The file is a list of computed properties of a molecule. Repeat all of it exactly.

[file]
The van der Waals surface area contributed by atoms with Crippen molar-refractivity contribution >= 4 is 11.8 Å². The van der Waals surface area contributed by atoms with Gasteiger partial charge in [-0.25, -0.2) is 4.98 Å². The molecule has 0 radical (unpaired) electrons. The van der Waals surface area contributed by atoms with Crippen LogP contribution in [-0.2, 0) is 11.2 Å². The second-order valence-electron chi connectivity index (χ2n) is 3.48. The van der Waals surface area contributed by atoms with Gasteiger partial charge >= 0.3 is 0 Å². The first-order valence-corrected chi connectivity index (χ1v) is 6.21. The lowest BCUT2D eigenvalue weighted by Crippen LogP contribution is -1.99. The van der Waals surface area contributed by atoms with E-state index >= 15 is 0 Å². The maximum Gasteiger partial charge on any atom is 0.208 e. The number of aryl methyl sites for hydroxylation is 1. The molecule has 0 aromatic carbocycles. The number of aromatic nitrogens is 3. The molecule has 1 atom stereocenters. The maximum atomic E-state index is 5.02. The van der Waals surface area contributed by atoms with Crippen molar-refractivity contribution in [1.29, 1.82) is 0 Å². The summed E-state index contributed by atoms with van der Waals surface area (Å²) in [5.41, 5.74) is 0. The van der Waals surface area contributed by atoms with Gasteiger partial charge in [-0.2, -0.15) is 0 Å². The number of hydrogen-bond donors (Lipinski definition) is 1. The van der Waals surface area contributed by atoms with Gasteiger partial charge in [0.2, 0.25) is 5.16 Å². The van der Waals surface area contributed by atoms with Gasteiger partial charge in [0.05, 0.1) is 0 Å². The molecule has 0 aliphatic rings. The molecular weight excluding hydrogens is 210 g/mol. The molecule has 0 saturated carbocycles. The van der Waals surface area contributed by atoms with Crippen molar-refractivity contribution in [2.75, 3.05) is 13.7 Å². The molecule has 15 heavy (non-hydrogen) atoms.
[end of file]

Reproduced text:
The van der Waals surface area contributed by atoms with Crippen molar-refractivity contribution >= 4 is 11.8 Å². The van der Waals surface area contributed by atoms with Gasteiger partial charge in [-0.25, -0.2) is 4.98 Å². The molecule has 0 radical (unpaired) electrons. The van der Waals surface area contributed by atoms with Crippen LogP contribution in [-0.2, 0) is 11.2 Å². The second-order valence-electron chi connectivity index (χ2n) is 3.48. The van der Waals surface area contributed by atoms with Gasteiger partial charge >= 0.3 is 0 Å². The first-order valence-corrected chi connectivity index (χ1v) is 6.21. The lowest BCUT2D eigenvalue weighted by Crippen LogP contribution is -1.99. The van der Waals surface area contributed by atoms with E-state index >= 15 is 0 Å². The maximum Gasteiger partial charge on any atom is 0.208 e. The number of aryl methyl sites for hydroxylation is 1. The molecule has 0 aromatic carbocycles. The number of aromatic nitrogens is 3. The molecule has 1 atom stereocenters. The maximum atomic E-state index is 5.02. The van der Waals surface area contributed by atoms with Crippen molar-refractivity contribution in [1.29, 1.82) is 0 Å². The summed E-state index contributed by atoms with van der Waals surface area (Å²) in [5.41, 5.74) is 0. The van der Waals surface area contributed by atoms with Gasteiger partial charge in [-0.2, -0.15) is 0 Å². The number of hydrogen-bond donors (Lipinski definition) is 1. The van der Waals surface area contributed by atoms with Gasteiger partial charge in [0.2, 0.25) is 5.16 Å². The van der Waals surface area contributed by atoms with Gasteiger partial charge in [0.05, 0.1) is 0 Å². The molecule has 0 aliphatic rings. The molecular weight excluding hydrogens is 210 g/mol. The molecule has 0 saturated carbocycles. The van der Waals surface area contributed by atoms with Crippen molar-refractivity contribution in [2.75, 3.05) is 13.7 Å². The molecule has 15 heavy (non-hydrogen) atoms.